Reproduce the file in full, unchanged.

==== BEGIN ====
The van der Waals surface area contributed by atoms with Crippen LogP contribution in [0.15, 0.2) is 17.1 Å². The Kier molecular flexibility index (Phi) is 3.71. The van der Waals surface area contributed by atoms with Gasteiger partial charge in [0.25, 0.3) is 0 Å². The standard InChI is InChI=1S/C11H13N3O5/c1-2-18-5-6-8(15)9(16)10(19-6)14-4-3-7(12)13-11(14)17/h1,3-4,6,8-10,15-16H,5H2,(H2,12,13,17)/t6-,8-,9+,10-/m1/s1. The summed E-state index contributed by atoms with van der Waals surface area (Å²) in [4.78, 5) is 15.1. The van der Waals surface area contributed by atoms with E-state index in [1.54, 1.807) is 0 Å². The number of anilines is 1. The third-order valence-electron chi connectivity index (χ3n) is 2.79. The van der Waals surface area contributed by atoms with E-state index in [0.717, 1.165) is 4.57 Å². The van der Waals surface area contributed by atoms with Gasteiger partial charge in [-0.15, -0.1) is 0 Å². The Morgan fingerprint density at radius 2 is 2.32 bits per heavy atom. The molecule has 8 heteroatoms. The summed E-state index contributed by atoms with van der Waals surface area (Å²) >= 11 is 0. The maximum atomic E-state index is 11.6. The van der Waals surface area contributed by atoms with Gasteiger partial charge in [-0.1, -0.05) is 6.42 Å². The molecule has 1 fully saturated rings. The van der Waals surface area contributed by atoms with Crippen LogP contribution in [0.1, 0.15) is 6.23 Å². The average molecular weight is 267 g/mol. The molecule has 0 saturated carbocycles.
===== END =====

The van der Waals surface area contributed by atoms with Crippen LogP contribution in [0.15, 0.2) is 17.1 Å². The Kier molecular flexibility index (Phi) is 3.71. The van der Waals surface area contributed by atoms with Gasteiger partial charge in [0.25, 0.3) is 0 Å². The standard InChI is InChI=1S/C11H13N3O5/c1-2-18-5-6-8(15)9(16)10(19-6)14-4-3-7(12)13-11(14)17/h1,3-4,6,8-10,15-16H,5H2,(H2,12,13,17)/t6-,8-,9+,10-/m1/s1. The summed E-state index contributed by atoms with van der Waals surface area (Å²) in [4.78, 5) is 15.1. The van der Waals surface area contributed by atoms with E-state index in [1.54, 1.807) is 0 Å². The number of anilines is 1. The third-order valence-electron chi connectivity index (χ3n) is 2.79. The van der Waals surface area contributed by atoms with E-state index in [0.717, 1.165) is 4.57 Å². The van der Waals surface area contributed by atoms with Gasteiger partial charge in [-0.15, -0.1) is 0 Å². The Morgan fingerprint density at radius 2 is 2.32 bits per heavy atom. The molecule has 8 heteroatoms. The summed E-state index contributed by atoms with van der Waals surface area (Å²) >= 11 is 0. The maximum atomic E-state index is 11.6. The van der Waals surface area contributed by atoms with Gasteiger partial charge in [-0.1, -0.05) is 6.42 Å². The molecule has 1 fully saturated rings. The van der Waals surface area contributed by atoms with Crippen LogP contribution in [0.1, 0.15) is 6.23 Å². The average molecular weight is 267 g/mol. The molecule has 0 saturated carbocycles.